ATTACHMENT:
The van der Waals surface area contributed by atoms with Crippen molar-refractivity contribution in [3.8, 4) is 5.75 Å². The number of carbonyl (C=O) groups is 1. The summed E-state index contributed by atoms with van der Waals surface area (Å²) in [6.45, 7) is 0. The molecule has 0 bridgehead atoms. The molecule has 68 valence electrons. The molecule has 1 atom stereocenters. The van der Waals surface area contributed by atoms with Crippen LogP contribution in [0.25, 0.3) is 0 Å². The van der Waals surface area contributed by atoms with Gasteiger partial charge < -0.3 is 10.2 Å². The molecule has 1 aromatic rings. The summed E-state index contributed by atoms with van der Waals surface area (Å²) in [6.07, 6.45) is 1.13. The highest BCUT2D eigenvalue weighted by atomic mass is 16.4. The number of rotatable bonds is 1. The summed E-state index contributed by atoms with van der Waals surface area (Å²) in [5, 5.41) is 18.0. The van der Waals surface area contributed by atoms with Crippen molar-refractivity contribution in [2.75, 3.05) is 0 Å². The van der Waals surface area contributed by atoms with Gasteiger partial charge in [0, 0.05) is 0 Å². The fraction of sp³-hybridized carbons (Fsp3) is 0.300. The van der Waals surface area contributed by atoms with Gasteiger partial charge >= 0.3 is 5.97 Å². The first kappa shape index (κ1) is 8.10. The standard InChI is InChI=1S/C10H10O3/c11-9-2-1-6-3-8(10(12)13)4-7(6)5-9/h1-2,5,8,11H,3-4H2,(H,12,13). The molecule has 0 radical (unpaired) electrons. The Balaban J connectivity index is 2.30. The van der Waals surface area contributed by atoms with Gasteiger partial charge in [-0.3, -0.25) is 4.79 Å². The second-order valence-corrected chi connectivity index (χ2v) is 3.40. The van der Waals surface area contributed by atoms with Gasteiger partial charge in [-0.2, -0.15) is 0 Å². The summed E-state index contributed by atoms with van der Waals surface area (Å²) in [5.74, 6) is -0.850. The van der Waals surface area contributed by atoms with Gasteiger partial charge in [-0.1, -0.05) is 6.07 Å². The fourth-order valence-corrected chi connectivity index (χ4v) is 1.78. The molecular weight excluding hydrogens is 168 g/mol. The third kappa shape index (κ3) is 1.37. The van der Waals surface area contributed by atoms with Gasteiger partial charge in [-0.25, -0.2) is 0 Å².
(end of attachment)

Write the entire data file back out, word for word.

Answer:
The van der Waals surface area contributed by atoms with Crippen molar-refractivity contribution in [3.8, 4) is 5.75 Å². The number of carbonyl (C=O) groups is 1. The summed E-state index contributed by atoms with van der Waals surface area (Å²) in [6.45, 7) is 0. The molecule has 0 bridgehead atoms. The molecule has 68 valence electrons. The molecule has 1 atom stereocenters. The van der Waals surface area contributed by atoms with Crippen LogP contribution in [0.25, 0.3) is 0 Å². The van der Waals surface area contributed by atoms with Gasteiger partial charge < -0.3 is 10.2 Å². The molecule has 1 aromatic rings. The summed E-state index contributed by atoms with van der Waals surface area (Å²) in [6.07, 6.45) is 1.13. The highest BCUT2D eigenvalue weighted by atomic mass is 16.4. The number of rotatable bonds is 1. The summed E-state index contributed by atoms with van der Waals surface area (Å²) in [5, 5.41) is 18.0. The van der Waals surface area contributed by atoms with Crippen molar-refractivity contribution in [2.75, 3.05) is 0 Å². The van der Waals surface area contributed by atoms with Gasteiger partial charge in [0, 0.05) is 0 Å². The fraction of sp³-hybridized carbons (Fsp3) is 0.300. The van der Waals surface area contributed by atoms with Gasteiger partial charge >= 0.3 is 5.97 Å². The first kappa shape index (κ1) is 8.10. The standard InChI is InChI=1S/C10H10O3/c11-9-2-1-6-3-8(10(12)13)4-7(6)5-9/h1-2,5,8,11H,3-4H2,(H,12,13). The molecule has 0 radical (unpaired) electrons. The Balaban J connectivity index is 2.30. The van der Waals surface area contributed by atoms with Gasteiger partial charge in [-0.3, -0.25) is 4.79 Å². The second-order valence-corrected chi connectivity index (χ2v) is 3.40. The van der Waals surface area contributed by atoms with Gasteiger partial charge in [-0.2, -0.15) is 0 Å². The summed E-state index contributed by atoms with van der Waals surface area (Å²) in [5.74, 6) is -0.850. The van der Waals surface area contributed by atoms with Gasteiger partial charge in [-0.1, -0.05) is 6.07 Å². The fourth-order valence-corrected chi connectivity index (χ4v) is 1.78. The molecular weight excluding hydrogens is 168 g/mol. The third kappa shape index (κ3) is 1.37. The van der Waals surface area contributed by atoms with Gasteiger partial charge in [-0.25, -0.2) is 0 Å².